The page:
UNITED NATIONS – The United States was locked in confrontation with Palestinian leaders Friday, as the UN Security Council began debate on a controversial resolution condemning Israeli settlements.
Despite intense diplomacy from US President Barack Obama and Secretary of State Hillary Clinton, the Palestinians have refused to step back from forcing a UN vote on the resolution declaring settlements illegal.
Washington had hoped to head off any vote and the prospect it would be forced to use its veto to shield Israel, in a move which would anger Arab allies already tetchy over the US response to revolts sweeping the Middle East.
The resolution, sponsored by 130 countries, "reaffirms that the Israeli settlements established in the Palestinian Territory occupied since 1967, including East Jerusalem, are illegal and constitute a major obstacle to the achievement of a just, lasting and comprehensive peace."
It also "reiterates its demand that Israel, the occupying power, immediately and completely ceases all settlement activities in the Occupied Palestinian Territory."
The debate began behind closed doors and a vote was expected later Friday.
US officials have yet to say publicly whether they would veto the resolution, but a failure to do so would widen a rift between Obama and Israeli Prime Minister Benjamin Netanyahu and mark a significant shift in US policy on Israel.
Defying US pressure, Palestinian leaders voted at an emergency meeting Friday to stick with their campaign for a UN condemnation of Israeli settlement.
"The Palestinian leadership took the decision to go to the UN Security Council tonight," the Palestine Liberation Organization's Yasser Abed Rabbo told AFP.
The row is dealing a further blow to the US bid to forge a Palestinian state this year, which fell into disarray after Israeli-Palestinian talks collapsed in 2010 over the expiry of a moratorium on Jewish settlement building.
In a bid to appease the Palestinians, the United States had offered to sign up to a non-binding Security Council presidential statement condemning settlement building -- raising the ire of US lawmakers who back Israel.
The United States traditionally uses its veto power in the Security Council, a body Israel deems as deeply biased, to shield the Jewish state from censure. It argues a peace process and not the UN is the proper forum for such disputes.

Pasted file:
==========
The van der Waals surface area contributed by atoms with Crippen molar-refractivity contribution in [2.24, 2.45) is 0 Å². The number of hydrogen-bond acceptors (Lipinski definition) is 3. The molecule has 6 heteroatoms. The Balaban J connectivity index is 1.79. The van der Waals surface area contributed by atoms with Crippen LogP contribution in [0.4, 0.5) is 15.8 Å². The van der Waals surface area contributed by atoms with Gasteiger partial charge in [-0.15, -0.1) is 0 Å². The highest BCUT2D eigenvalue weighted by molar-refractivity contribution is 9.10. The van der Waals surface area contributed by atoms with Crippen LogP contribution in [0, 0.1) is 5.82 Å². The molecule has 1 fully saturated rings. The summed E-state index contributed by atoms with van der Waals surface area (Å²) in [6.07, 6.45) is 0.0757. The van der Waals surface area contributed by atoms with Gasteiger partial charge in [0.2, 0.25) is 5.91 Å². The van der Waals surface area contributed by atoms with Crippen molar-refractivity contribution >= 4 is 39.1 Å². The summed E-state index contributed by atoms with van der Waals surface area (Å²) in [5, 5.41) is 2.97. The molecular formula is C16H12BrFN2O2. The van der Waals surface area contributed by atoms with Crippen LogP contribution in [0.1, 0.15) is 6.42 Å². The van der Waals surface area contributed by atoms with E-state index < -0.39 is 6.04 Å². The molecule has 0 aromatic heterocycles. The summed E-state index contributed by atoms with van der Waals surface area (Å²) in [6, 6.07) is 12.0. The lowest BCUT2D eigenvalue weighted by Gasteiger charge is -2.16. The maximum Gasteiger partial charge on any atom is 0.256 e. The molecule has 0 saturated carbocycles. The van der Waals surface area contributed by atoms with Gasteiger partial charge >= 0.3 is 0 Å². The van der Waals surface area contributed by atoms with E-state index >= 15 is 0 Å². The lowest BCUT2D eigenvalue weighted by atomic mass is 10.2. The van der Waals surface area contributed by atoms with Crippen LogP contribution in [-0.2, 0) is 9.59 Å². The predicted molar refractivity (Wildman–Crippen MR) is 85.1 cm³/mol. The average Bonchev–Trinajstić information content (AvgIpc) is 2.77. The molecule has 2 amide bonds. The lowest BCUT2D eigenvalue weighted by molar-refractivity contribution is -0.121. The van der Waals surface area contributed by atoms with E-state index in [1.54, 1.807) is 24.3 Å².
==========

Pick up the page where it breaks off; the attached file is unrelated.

Washington says it views construction of new Israeli settlements on land claimed by Palestinians as counterproductive to peace hopes.
It however has not deemed settlements "illegal" on the basis that such judgments are fraught with legal ramifications which could prejudice eventual final status peace talks.
The Palestinians are frustrated that Washington has not done more to rein in the construction of Jewish settlements, which they say are altering on-the-ground realities for territory they claim as part of their future state.
Abbas on Friday turned down US entreaties to back the non-binding statement in a call with Clinton, Abbas's office said.
Palestinian officials said Abbas had turned down a request by Obama to withdraw the motion for condemnation and settle instead for a council statement calling for an Israeli settlement freeze.
One senior Palestinian official, speaking on condition of anonymity, told AFP the offer, made in an hour-long phone call late Thursday from Obama, was accompanied by veiled threats of "repercussions" if it were refused.
"There will be repercussions for Palestinian-American relations if you continue your attempts to go to the Security Council and ignore our requests in this matter, especially as we suggested other alternatives," the official quoted Obama as telling Abbas.
US officials declined to characterize the call.
But White House spokesman Jay Carney said Thursday that "we, like every administration for decades, do not accept the legitimacy of continued settlement activity."
He added, "We believe their continued expansion is corrosive not only to peace efforts and a two-state solution, which we strongly support, but to Israels future itself."
Earlier this week, US ambassador to the United Nations Susan Rice proposed a three-fold package of incentives for Palestinians: a non-binding Security Council statement condemning settlement activity, a visit by a UN Security Council delegation to the region and a Mideast Quartet statement referring to 1967 borders in reference to a Palestinian state.